"In less than 2 years, since Euro NCAP started its campaign to encourage car manufacturers to focus on AEB systems, we have noticed an increasing number of manufacturers responding to our call. Some of the systems are already capable of braking for pedestrians which will be the next test in Euro NCAP’s rating scheme in 2016," says Michiel van Ratingen, Euro NCAP Secretary General.
Opel's new Astra five-door, which is a direct rival for the Megane, was also put through the crash test grinder. The Megane scored slightly better in the adult and child occupant departments, but the Astra fared better in pedestrian protection. We can't really pick a winner between these two, but we can say that the Megane is safe, scoring "Good" or "Adequate" across the board, according to data gathered from new, more accurate dummies.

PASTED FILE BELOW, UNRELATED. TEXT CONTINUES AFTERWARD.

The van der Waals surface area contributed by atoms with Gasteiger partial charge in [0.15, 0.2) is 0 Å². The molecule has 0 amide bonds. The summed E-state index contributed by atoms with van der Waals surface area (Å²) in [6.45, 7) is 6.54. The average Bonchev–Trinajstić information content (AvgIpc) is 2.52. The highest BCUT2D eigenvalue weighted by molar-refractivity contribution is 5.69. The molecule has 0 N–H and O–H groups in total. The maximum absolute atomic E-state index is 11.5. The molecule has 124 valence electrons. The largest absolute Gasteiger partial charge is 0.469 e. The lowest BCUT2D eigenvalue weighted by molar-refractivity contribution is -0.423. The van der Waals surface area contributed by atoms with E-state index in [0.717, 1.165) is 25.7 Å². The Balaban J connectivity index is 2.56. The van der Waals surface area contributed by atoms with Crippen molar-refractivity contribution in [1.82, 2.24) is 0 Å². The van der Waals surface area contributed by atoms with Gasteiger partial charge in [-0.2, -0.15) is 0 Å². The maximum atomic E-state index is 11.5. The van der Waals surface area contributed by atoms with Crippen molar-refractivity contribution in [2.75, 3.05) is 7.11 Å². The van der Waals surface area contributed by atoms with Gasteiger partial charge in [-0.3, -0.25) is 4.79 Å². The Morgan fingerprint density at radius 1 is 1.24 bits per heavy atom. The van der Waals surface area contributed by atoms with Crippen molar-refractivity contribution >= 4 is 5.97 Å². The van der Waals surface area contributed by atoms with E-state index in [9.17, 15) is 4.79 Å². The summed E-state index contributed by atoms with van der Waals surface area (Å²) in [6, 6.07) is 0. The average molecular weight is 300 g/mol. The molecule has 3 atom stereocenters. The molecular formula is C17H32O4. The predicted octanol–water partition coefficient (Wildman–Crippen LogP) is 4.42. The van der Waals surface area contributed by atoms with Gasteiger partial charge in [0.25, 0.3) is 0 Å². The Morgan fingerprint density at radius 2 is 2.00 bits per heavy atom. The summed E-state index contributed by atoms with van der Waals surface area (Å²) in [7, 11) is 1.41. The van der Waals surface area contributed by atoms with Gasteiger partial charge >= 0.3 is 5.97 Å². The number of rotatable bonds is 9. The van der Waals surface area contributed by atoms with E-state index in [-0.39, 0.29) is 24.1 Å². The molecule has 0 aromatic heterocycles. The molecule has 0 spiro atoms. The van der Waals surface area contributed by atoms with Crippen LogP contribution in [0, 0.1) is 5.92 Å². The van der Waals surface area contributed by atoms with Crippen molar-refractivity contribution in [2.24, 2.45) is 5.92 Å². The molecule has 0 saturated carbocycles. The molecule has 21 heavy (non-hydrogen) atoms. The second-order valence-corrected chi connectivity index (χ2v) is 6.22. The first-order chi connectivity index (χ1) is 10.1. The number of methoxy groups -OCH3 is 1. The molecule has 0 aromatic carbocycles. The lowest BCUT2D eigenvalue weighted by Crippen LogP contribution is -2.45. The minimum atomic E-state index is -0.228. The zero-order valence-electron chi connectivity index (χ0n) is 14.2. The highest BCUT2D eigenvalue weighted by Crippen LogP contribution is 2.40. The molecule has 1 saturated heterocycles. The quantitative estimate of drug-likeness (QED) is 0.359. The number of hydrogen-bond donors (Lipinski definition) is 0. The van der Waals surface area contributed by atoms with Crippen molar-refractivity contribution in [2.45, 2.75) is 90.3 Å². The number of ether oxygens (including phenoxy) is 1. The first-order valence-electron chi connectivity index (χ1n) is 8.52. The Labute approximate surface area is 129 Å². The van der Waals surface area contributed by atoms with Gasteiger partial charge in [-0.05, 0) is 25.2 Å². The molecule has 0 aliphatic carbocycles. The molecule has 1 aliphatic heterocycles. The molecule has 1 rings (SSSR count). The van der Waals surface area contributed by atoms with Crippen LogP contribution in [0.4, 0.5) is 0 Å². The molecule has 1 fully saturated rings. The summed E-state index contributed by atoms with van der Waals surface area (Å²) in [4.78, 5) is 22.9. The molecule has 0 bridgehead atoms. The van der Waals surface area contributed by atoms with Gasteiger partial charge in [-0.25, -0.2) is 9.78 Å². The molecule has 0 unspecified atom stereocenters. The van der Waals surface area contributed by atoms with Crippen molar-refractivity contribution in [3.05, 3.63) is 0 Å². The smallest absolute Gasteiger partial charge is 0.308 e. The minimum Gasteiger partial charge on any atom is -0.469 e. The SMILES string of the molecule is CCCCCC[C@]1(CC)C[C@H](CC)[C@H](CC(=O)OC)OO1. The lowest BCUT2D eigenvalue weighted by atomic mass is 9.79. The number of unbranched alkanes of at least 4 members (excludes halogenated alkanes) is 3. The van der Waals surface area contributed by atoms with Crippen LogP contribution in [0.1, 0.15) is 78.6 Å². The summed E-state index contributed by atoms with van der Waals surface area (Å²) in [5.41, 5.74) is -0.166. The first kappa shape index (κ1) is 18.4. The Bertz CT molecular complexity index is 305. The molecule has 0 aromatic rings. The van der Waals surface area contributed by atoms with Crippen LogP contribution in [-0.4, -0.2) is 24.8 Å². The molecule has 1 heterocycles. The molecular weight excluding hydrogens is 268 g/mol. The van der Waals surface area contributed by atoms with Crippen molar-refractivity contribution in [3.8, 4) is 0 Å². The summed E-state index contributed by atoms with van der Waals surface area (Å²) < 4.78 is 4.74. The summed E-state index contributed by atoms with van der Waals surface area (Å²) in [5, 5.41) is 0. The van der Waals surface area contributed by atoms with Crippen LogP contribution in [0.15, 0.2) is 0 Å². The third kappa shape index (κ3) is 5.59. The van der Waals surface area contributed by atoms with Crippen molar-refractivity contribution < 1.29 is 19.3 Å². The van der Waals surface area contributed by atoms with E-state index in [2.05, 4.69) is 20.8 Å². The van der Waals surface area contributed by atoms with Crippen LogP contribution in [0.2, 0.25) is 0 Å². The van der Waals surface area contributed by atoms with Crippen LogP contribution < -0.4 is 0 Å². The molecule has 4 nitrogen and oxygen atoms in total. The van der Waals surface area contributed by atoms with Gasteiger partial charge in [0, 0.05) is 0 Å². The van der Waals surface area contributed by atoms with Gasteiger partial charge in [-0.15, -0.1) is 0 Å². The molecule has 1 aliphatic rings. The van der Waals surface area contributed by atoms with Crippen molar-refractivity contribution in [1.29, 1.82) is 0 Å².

In Euro NCAP's tests, the front seats and head restraints demonstrated good protection against whiplash injury in the event of a rear-end collision.
The maximum of 12 points was scored for both the 18-month and 36-month child dummies. However, the Megane only has ISOFIX in the back, and it's not available for the middle seat, not that any car in this class has such a feature.
It's worth noting that a low-speed autonomous emergency braking system designed to cope with fender-benders that commonly occur around town is not available on the Megane. The French automaker should reconsider installing such an option for 2016.